Pentagon fails to comply with law to help overseas soldiers vote, watchdog says

The military services haven’t created offices on all overseas bases to help soldiers cast their ballots, citing money shortages

John Solomon
WashingtonGuardian
9/6/2012

With another election lurking around the corner, the Pentagon is getting a bad review for its efforts to comply with a new law designed to make it easier for overseas military personnel to cast their ballots.

The Military and Overseas Voter Empowerment (MOVE) Act was passed by Congress in 2009 and signed into law by President Barack Obama and was supposed to make it easier for service people deployed overseas and U.S. citizens living abroad to cast ballots back in their home states.

One of the key provisions required each military branch to create an installation voting assistance office (IVAO) for every military base outside an immediate combat zone.

But the Pentagon’s inspector general, the military’s internal watchdog, reported Tuesday it got a disappointing result when it tried to locate such voting assistance offices on each installation earlier this year.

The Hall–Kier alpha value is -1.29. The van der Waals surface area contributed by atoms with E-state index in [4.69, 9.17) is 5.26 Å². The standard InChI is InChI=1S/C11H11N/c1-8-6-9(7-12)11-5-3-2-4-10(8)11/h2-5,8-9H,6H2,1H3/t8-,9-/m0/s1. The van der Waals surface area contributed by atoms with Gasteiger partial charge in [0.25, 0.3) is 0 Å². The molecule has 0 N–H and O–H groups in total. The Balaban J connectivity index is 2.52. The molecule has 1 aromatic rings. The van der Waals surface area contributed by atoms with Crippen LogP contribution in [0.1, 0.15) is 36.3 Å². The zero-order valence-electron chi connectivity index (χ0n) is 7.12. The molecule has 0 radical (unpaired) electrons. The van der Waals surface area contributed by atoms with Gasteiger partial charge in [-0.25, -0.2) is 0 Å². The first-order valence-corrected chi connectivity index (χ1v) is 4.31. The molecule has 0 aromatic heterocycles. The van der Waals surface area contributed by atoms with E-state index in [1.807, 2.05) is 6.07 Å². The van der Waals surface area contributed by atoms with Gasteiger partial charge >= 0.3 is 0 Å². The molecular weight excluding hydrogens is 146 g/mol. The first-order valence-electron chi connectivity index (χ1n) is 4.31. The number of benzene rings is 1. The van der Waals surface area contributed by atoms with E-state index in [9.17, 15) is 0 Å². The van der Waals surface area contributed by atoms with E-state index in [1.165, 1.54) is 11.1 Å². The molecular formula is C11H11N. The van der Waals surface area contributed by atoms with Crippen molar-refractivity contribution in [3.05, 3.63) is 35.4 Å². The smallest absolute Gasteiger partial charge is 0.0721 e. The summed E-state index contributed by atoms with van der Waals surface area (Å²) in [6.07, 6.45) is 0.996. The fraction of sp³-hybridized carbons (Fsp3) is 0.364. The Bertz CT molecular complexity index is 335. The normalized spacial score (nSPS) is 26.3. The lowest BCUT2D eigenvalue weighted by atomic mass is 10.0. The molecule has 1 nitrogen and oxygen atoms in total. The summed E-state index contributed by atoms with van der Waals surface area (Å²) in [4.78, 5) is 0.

“Results were clear. Our attempts to contact IVAOs failed about 50 percent of the time,” the inspector general reported…

The article continues at the WashingtonGuardian.

H/T Patriots for America

Related: GOP senators ask Panetta to make sure troops can vote

Six Republican senators are asking Secretary of Defense Leon E. Panetta personally to intervene to ensure that U.S. troops stationed away from home get the chance to register and vote in the upcoming election.

They say Pentagon officials are ignoring a 2009 law that ordered the military to set up a special voting-assistance office at every U.S. base around the world, to make sure troops can negotiate the confusing patchwork of 50 different sets of state registration and absentee voting requirements, and get their ballots mailed in time…

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